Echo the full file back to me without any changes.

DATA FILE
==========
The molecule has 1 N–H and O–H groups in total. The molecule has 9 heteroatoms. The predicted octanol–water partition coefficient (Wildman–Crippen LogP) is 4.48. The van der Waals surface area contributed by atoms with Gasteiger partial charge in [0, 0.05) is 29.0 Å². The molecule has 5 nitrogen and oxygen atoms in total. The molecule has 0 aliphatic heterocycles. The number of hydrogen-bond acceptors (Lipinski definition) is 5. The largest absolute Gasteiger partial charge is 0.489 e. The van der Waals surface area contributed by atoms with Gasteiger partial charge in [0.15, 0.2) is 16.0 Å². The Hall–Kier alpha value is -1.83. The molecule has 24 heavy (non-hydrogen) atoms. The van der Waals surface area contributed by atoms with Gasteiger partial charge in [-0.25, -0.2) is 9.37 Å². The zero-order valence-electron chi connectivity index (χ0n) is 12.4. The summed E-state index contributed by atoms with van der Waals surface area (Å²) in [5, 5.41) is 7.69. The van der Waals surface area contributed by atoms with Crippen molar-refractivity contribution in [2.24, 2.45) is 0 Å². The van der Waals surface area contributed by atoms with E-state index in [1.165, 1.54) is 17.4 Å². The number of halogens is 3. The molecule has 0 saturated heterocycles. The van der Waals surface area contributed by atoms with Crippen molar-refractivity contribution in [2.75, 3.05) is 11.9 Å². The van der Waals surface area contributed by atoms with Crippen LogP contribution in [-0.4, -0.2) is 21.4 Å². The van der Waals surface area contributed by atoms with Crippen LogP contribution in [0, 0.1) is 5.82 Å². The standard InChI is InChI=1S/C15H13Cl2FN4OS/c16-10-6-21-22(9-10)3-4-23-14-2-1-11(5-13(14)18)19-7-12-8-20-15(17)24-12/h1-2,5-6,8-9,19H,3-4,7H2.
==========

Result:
The molecule has 1 N–H and O–H groups in total. The molecule has 9 heteroatoms. The predicted octanol–water partition coefficient (Wildman–Crippen LogP) is 4.48. The van der Waals surface area contributed by atoms with Gasteiger partial charge in [0, 0.05) is 29.0 Å². The molecule has 5 nitrogen and oxygen atoms in total. The molecule has 0 aliphatic heterocycles. The number of hydrogen-bond acceptors (Lipinski definition) is 5. The largest absolute Gasteiger partial charge is 0.489 e. The van der Waals surface area contributed by atoms with Gasteiger partial charge in [0.15, 0.2) is 16.0 Å². The Hall–Kier alpha value is -1.83. The molecule has 24 heavy (non-hydrogen) atoms. The van der Waals surface area contributed by atoms with Gasteiger partial charge in [-0.25, -0.2) is 9.37 Å². The zero-order valence-electron chi connectivity index (χ0n) is 12.4. The summed E-state index contributed by atoms with van der Waals surface area (Å²) in [5, 5.41) is 7.69. The van der Waals surface area contributed by atoms with Crippen molar-refractivity contribution in [2.24, 2.45) is 0 Å². The van der Waals surface area contributed by atoms with E-state index in [1.165, 1.54) is 17.4 Å². The number of halogens is 3. The molecule has 0 saturated heterocycles. The van der Waals surface area contributed by atoms with Crippen molar-refractivity contribution in [2.75, 3.05) is 11.9 Å². The van der Waals surface area contributed by atoms with Crippen LogP contribution in [-0.4, -0.2) is 21.4 Å². The van der Waals surface area contributed by atoms with Crippen LogP contribution in [0, 0.1) is 5.82 Å². The standard InChI is InChI=1S/C15H13Cl2FN4OS/c16-10-6-21-22(9-10)3-4-23-14-2-1-11(5-13(14)18)19-7-12-8-20-15(17)24-12/h1-2,5-6,8-9,19H,3-4,7H2.